Jason Jones narrating: “The doctor held my life in his hands.”
Jason Jones: ”Would you say I have a larger than average vas deferens?”
Surgeon: “You have a great size vas deferens”
Jason Jones: “Thank you Dr. Weiner”
“Earlier this year, the National Center for Health Statistics revealed that the U.S. birth rate is the lowest it’s been in a century: a mere 13.5 bloody, oozing births for every 1,000 people. The tanking economy is one of the biggest reasons—baby food is freaking expensive.”
You may want to scroll down to check out the comments, as they are perhaps even more compelling.
“People assume children are the glue that holds a marriage together, which really isn’t true. Kids are huge stressors,” says Scott, head of the Childless by Choice Project whose documentary on childfree couples was just released. “Despite that, there is a strong motive to stay together. The childfree don’t have that motive so there’s no reason to stay together if it’s not working.”
This article is great, really layered and probing. It answers a lot of questions about who is “childfree”, why, and what the impact of such status on their marriage may be. However, there may be some confusion, or even unintended/inaccurate conclusions, as all couples without children are lumped into the “childfree” category, including couples frequently categorized as “childless” (those who want kids but cannot conceive) that “make up the bulk of the childfree” in this story.
As I read the article I wondered how many of the divorced couples were simply victims of a decision to marry too early. According to Elizabeth Gilbert’s Committed, the rate of divorce among people that marry before 25 is astounding. I also hoped for statistics comparing older married couples. How do those who CHOOSE not to have kids compare to couples with empty nests at the same age? When the decision for parents to divorce can be made without complicating child rearing, like the childfree by choice, then who APPEARS to be more successful or happily married? (Not that remaining married is an accurate indicator of “success”) When I was in college, my parents finally divorced, and there was a rash of divorces among my friends’ parents as well.
This one is for the football fans and any parents or childfree readers that appreciate the role comedy can play in lightening a mood or dissolving taboos.
“Let’s just get this out of the way: Of course I love the television more than my own children. That TV cost a mere $700. I spend that much on diapers every fucking year. It has a functional mute button, which means I do not have to hear it if I don’t want to. The people who appear on the TV set are far more articulate than my 1-year-old, and thus more interesting to listen to (unless the people in question are Chris Berman and Steve Young). The TV takes up less space and doesn’t leave toys and bits of cake all over the goddamn place.”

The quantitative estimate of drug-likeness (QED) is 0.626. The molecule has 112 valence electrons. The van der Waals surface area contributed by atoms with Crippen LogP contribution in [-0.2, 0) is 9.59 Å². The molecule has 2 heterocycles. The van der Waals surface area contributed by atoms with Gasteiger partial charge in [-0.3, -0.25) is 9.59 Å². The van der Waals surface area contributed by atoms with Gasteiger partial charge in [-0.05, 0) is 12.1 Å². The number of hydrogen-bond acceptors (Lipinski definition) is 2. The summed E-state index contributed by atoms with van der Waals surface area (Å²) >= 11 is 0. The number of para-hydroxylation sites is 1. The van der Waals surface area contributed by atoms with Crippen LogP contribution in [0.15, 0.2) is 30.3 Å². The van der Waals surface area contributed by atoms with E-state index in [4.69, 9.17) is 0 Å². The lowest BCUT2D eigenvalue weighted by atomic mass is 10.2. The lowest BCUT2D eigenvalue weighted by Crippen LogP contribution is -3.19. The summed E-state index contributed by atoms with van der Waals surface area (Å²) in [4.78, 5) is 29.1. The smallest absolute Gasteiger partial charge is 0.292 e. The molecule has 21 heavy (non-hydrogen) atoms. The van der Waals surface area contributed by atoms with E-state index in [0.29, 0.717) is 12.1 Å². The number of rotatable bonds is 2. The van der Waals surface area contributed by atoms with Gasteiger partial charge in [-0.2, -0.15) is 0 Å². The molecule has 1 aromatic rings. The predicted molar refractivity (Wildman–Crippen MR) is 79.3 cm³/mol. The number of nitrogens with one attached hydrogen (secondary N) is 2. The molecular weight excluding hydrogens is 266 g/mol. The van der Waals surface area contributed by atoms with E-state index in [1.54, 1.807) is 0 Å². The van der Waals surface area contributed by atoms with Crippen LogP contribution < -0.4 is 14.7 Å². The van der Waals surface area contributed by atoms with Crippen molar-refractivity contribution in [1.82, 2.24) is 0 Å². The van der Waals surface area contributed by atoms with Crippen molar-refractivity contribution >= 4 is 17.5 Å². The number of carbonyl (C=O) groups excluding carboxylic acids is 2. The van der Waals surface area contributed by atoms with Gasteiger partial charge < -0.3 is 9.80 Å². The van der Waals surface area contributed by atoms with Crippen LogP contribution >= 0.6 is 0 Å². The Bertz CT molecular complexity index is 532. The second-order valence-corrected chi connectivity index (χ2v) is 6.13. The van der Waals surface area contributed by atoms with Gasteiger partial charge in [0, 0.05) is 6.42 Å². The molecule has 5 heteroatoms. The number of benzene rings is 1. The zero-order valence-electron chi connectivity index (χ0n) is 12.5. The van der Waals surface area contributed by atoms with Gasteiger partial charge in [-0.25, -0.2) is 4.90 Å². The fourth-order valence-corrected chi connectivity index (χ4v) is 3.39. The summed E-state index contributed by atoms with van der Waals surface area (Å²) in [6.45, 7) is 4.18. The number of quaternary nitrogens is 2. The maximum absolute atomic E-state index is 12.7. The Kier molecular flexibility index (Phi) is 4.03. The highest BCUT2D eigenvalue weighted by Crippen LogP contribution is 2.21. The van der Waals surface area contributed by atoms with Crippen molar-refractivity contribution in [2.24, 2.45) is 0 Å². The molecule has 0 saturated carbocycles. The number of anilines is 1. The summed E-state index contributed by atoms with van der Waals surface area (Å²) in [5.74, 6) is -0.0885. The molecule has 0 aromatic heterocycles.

They might be kidding or just pandering, but from my seat, it is clear that they make us laugh by shining a light on things that everyone thinks (sometimes?), but few are saying. That and just plain good story telling. And even if you aren’t laughing after reading and watching, maybe you’ll agree that these daddies are helping future parents and those who may one day choose not to breed by sharing their thoughts, experiences, honesty and hyperbole. We know having kids aint easy, and what better way to give us all permission to say so than through comedy? The only question is, are these things mommies can get away with saying. (If you know of any moms that are, please share them with us.)
Common questions and comments (Part 3)
“When are you having kids?”, they usually ask. Not “if”. And here are more of the most common responses to my answer:
6) “Who’s going to take care of you when you’re old?”
I’d like to say “me”. I’m responsible for myself. It’s my obligation to invest in my brain and my body and strive for healthy and happy. If or when I can’t, I should have saved enough money or given enough love to ask for and receive help.
Instead I say we’re open to adopting adults from the next generation of non-breeders, or blurt something else unfunny, dishonest and/or swarthy, while wondering:
How can I get an unborn heir to agree that, in exchange for me handling fatherly responsibilities, they will one day owe the same commitment to me?
How could I dare make my health another’s responsibility unless I managed my own body, diet, alcohol and nicotine consumption perfectly?
It’s already too late for that, so rather than saddling someone else with the burden of the bongwater I drank in my twenties, I hope that the economics of living child-free allow enough room for a giant TV and a smiley, shapely nurse with soft hands and a deep appreciation of the History Channel and eighties music.
Or maybe we’ll just invest in Long-term care insurance.
7) “Go to doctor what’s his name. He’ll get you pregnant!”
This happens more often than you might think. People are understandably presumptuous, and sincerely charitable when your spouse is a gifted teacher and children’s book author. (Touchtheart.com)
So when we lived in New York, parents of her students were eager to offer recommendations and referrals, assuming motherhood was an obvious goal for someone so nurturing and bossy.